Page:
Myths vs. Facts: The Life and Death of Schuyler Peck

An obituary for Schuyler Peck was published in the Davenport Democrat and Leader on July 14, 1925. Mr. Peck was a well known character in Davenport, but he died alone at the Scott County Poor Farm, with no immediate family to mourn him or provide information about his life.

An article published the next day gives a more complete obituary, with stories told by Fred Kendell, an old friend of Mr. Peck. And on July 20th a “W.H.H.” wrote a letter to the editor, giving some background of Mr. Peck’s family life and his relationship with his mother.

The stories piqued our interest so we did some investigating, using our available sources to try to separate fact from fiction.

The newspaper writers were not sure if that was his real name or just a nickname. We found several sources that list his name as “Schuyler C. Peck”, son of Thomas F. and Elizabeth (Gates) Peck. The 1880 Census lists him as “Charles”, which may have been his middle name.

His friend Fred Kendell said that Schuyler had been born “on Front Street, between Perry and Rock Island Streets”. The Census for 1860, 1870, 1880 and 1885 and an 1890 marriage record all list his birthplace as “Indiana”, same as his mother’s. But the 1915 Census lists his birthplace as “Iowa”. Both parents were living in Davenport at the time of the 1856 Census but the family had moved to Jo Daviess Co. Illinois by the 1860 Census. It is possible that his parents went back to Indiana in the late 1850’s and then moved to Illinois shortly after he was born.

Mr. Kendell then says that Schuyler’s parents moved to Perry Street, above Fourth Street, almost directly across from Burtis Opera House. The Census for 1880 and 1885, and the Davenport City Directory for 1888 all list their address as 420 Perry Street.

The letter to the editor from July 20th talks a lot about Schuyler’s mother, who ran “Peck’s Eating House” on Perry Street. The 1888 Davenport City Directory lists Thomas F. Peck as the proprietor of the R.R. Eating House, located at 418-422 Perry Street.

Mr. Kendell claims that Schuyler lost both parents at age 15. According to Scott County Probate Records, his mother Elizabeth died on April 25, 1891 and his father Thomas died on May 10, 1892, when Schuyler was an adult over 31 years of age.

They claimed that a “distant relative” had died and left him a large inheritance, which he spent on fancy clothes. A check of the Scott County Probate Records shows that his father Thomas died in May of 1892 and Schuyler, his only heir, received $1,333.80 on September 18, 1893.

The newspaper writers list his occupation as “expressman” and hack driver”, and his friend Fred Kendell says Schuyler took a job as a brakeman on the Rock Island Lines. A check of Davenport City Directories and Federal & State Census give his occupation as clerk at W. A. Philips Feed Store (1880), brakeman for the C R I & P (1881), a R. R. employee (1885), baggageman for C R I & P (1888) and laborer for H E Winters Specialty Co. (1920) and Peterson Oil Co. (1921).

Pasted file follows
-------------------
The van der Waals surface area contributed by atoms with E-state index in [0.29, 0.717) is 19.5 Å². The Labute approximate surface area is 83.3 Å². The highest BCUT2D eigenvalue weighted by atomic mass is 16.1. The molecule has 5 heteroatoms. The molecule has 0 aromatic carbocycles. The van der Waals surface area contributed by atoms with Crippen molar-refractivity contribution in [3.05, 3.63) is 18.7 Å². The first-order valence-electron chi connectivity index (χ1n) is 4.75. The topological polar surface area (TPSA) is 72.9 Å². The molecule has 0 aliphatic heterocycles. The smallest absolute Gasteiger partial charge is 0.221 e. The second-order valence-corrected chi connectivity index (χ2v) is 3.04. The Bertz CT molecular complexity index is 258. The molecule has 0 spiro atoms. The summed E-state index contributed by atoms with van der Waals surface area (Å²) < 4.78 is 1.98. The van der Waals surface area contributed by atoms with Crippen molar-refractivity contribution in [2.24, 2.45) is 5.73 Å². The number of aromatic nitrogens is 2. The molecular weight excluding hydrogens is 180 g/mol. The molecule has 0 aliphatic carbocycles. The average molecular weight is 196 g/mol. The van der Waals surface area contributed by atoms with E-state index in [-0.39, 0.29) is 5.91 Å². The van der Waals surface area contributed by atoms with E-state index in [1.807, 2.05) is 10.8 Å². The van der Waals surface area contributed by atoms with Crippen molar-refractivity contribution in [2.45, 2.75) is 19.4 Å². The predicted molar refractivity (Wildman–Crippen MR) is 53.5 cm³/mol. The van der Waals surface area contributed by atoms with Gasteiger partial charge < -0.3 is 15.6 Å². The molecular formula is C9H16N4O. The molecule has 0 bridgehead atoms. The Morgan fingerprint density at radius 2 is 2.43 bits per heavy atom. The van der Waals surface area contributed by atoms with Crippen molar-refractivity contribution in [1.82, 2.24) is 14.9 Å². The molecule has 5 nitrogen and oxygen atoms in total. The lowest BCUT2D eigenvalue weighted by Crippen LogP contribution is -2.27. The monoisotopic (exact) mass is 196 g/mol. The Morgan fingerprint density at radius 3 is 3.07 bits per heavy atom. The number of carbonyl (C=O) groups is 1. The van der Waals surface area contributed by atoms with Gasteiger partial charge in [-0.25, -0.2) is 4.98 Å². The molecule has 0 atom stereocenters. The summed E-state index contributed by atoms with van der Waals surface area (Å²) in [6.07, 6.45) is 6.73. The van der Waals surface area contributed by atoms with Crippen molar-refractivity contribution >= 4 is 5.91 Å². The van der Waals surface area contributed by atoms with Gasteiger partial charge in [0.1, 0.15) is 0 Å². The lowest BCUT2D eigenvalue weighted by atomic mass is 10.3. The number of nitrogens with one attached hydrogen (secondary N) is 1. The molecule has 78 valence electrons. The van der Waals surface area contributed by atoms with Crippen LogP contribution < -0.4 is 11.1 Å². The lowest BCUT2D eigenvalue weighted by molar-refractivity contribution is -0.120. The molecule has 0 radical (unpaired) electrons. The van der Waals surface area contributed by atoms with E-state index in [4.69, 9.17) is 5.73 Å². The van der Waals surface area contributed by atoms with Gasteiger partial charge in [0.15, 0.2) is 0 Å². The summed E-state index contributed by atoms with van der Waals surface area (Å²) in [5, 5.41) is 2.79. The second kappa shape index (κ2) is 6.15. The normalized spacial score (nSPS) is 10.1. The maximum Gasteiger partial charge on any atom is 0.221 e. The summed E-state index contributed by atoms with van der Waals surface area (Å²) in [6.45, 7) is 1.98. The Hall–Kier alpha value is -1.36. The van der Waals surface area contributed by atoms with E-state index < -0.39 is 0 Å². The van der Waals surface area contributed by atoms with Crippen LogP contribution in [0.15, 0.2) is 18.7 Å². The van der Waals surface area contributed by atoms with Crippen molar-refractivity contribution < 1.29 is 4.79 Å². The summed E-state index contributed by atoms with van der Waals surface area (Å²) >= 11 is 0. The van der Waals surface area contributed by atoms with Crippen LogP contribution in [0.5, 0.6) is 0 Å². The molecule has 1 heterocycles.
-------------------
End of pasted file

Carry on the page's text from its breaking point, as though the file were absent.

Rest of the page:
His obituary says that he joined Ringling Bros circus as a Hayseed Clown before moving back to Davenport. Schuyler does not appear in the Davenport City Directories in the 1890’s. At the time of his father’s death in 1892 his whereabouts were unknown and it was thought he was residing in Cedar Rapids. There is a marriage record in Council Bluffs between Schuyler C. Peck, son of Thomas & Elizabeth, and Elizabeth A. Axtell, daughter of Alfred and Louisa. He does not appear in the Davenport City Directories again until 1906. We haven’t been able to verify the circus clown story, but if he did join the circus, it was likely sometime in the 1890’s.

Schuyler Peck was known to frequent an area of Davenport known as “Buck Town”, where he spent his leisure and working hours delivering to dance halls, saloons and gambling halls. We found a newspaper article in the Rock Island Argus about an arrest in a barn at the rear of the “old Friendly House on East Second Street”, where he and 12 other had been picked up by police for drinking and charged with being inmates of a disorderly house. The Davenport Police Blotter for August 3, 1913 lists him as being 5’8 with dark complexion and his occupation as a laborer.

Another interesting newspaper notice was published in the Davenport Daily Leader on December 13, 1891. It says that “Mrs. Schuyler Peck” who ran the “den” on Front Street, was arrested shortly before midnight. A check of the Davenport Police Matron Reports for December 1891 lists “Mrs. May Peck”, age 35, charged with “keeping a house of ill fame”. We’re not if May was really married to Schuyler or not. She had a few more run ins with the law, so look for a future blog post from us about Mrs. Peck’s adventures.

We hope this serves as a reminder to not believe everything you read in the newspapers. And that we have primary sources available to help verify or debunk these fantastic tales.


(posted by Cristina)

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